Since Margaret Robinson did a nice feature of 5 minutes in Geometry Wars’ Deadline, deconstructed, I posted this massive list of 5 minute moments for myself on her blog. It just seemed something worth doing at the time! I still need to post about some of these fabulous games…
5 minutes near the start (just after the train) of Half Life was pretty damn impressive at the time. Talking to NPC’s, sauntering around, without an alien in sight. Usually the start of the game immediately has an explosion of some kind or an immediate enemy to fight (even the popular Halo does this with agusto), it’s still rarely done; and also it sets up the action well for later. Half Life 2 does a similar thing; roughly 5 to 10 minutes, at the start of it too.
5 minutes of exploring the darker areas of STALKER’s world is a possibly terrifying experience – especially the underground segments. Away from the slightly more secure areas by yourself, you have to be quick witted…probably getting more scared of your own shadow then any enemy. One underground location in the game has basically only one enemy in it, it makes you paranoid! Wish I could remember which underground it was, heh.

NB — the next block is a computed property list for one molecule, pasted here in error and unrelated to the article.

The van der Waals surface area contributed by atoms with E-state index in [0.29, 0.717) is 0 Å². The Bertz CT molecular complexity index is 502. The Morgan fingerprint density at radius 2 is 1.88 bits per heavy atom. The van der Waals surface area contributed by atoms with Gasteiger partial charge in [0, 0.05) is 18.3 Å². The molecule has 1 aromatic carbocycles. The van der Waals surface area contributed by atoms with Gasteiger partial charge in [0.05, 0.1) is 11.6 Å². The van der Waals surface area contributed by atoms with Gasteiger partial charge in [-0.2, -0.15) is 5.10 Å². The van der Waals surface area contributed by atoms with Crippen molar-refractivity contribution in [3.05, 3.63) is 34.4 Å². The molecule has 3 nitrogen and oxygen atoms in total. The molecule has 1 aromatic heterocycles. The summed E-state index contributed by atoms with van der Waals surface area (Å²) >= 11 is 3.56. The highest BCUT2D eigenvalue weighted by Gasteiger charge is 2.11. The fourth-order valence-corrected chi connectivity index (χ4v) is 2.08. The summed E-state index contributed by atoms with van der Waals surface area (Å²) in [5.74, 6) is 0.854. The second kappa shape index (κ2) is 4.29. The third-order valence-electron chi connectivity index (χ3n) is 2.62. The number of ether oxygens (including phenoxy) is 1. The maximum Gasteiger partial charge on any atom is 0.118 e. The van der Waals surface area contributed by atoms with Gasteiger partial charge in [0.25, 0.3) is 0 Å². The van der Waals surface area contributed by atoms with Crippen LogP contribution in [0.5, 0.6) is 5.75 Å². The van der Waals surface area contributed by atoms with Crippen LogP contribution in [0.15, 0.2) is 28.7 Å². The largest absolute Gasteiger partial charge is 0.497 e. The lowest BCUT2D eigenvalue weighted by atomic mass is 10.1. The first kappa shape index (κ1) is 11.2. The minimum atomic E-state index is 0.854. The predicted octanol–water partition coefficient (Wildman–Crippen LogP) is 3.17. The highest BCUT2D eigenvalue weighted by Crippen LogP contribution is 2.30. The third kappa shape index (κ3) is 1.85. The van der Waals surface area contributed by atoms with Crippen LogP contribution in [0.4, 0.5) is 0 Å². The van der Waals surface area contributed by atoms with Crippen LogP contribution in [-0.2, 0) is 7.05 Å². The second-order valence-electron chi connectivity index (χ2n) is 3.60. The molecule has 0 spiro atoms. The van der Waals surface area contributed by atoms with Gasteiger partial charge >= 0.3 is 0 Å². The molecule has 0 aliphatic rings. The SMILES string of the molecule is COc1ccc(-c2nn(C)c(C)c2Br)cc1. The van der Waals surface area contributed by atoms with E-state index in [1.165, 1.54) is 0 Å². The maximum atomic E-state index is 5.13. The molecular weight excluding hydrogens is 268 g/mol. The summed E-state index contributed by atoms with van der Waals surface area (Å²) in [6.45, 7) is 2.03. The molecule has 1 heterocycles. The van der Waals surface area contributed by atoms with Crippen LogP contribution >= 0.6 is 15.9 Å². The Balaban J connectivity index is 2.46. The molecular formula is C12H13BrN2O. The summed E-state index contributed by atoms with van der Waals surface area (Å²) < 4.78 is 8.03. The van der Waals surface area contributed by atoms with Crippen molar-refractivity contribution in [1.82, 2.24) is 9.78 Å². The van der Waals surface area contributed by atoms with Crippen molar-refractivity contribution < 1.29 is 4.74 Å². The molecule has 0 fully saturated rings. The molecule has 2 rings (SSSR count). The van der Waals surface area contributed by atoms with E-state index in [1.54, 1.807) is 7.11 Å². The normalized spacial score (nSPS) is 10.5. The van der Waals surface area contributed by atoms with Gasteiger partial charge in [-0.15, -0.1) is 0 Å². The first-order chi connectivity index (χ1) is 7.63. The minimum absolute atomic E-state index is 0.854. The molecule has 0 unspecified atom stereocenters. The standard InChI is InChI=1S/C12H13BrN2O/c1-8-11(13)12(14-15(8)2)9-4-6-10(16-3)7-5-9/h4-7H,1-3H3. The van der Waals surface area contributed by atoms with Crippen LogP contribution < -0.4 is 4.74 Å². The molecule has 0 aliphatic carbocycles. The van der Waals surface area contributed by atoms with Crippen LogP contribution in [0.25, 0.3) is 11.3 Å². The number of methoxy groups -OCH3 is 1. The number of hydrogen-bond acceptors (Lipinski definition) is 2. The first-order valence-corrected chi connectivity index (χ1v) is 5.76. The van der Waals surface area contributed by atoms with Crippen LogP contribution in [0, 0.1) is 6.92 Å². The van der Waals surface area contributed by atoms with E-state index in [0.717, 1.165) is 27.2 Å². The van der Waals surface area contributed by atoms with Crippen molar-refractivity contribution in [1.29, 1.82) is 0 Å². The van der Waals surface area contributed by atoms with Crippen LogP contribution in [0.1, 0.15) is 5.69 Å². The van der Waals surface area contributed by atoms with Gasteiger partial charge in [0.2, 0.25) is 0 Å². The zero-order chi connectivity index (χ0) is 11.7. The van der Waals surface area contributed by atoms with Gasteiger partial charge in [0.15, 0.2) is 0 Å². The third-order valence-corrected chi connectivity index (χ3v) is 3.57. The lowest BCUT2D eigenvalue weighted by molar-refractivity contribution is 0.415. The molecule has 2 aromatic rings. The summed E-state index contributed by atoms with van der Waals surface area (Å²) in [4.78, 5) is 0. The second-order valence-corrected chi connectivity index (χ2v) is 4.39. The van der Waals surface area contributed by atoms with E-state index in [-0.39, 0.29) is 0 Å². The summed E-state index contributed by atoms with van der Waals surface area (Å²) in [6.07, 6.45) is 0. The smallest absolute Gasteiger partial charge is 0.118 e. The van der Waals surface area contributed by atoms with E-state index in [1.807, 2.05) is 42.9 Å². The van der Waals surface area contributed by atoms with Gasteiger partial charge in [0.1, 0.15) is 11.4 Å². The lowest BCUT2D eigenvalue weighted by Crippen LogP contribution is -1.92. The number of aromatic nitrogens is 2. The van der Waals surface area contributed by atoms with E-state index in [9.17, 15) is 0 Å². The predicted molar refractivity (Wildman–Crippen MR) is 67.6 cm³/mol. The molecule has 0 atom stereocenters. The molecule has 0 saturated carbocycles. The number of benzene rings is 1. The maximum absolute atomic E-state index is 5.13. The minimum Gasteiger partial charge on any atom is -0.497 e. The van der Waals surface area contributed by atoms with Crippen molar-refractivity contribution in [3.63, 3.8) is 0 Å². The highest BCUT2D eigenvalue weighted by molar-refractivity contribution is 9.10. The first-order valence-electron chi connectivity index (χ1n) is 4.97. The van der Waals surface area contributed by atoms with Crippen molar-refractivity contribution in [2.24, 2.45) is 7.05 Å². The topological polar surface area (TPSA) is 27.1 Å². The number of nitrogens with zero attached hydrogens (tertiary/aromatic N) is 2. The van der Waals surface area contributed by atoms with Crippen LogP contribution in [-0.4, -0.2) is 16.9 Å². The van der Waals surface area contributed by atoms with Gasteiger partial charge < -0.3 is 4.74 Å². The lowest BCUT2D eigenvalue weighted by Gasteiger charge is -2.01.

5 minutes towards the end of a Phoenix Wright game, you know, with music ramping up, the evidence being laid down with agusto, making tough decisions and beating the real bad guy into a self-confession – and finally the confetti reigns down, huzzah! Can never put them down in those parts. The way what basically is a interactive book does that well is really good.
5 minutes of Katamari Damacy – I’ve honestly never completed any one game, but man in short bursts (since it is a timed game) it is immensely engrossing, especially playing it for the first time on the first level.
5 minutes of most Grand Theft Auto games doing what players like to do – which is, usually, blowing lots of things up and being chased by the police, can be exhilarating and fun and an absolute contrast to the (more serious) cutscenes and very linear structured missions. Utter mayhem at it’s finest; a escape from the structured game and bending what accounts to the rules of the simulation – such as getting to locations the police cannot, or using the biggest weapons you can find. In this mode, you don’t get cutscenes and invincible NPC’s, or escort missions, just a playbox to do with what you like (as long as it involves blowing things up).
The first 5 minutes of the original Fallout does, in 5 minutes, what most games take ages to show you tutorial-wise; rats are bad, you shoot them and they die, etc. It stands out as the game does – being a very tough opening dungeon (if you do it wrong) and it make sure you’ve read the manual first! It helps to also make sure you don’t have a character that will simply die in any harder combat situation. You’re alone, against the world, it sinks in very quickly you’ll be over your head shortly if rats are that tough…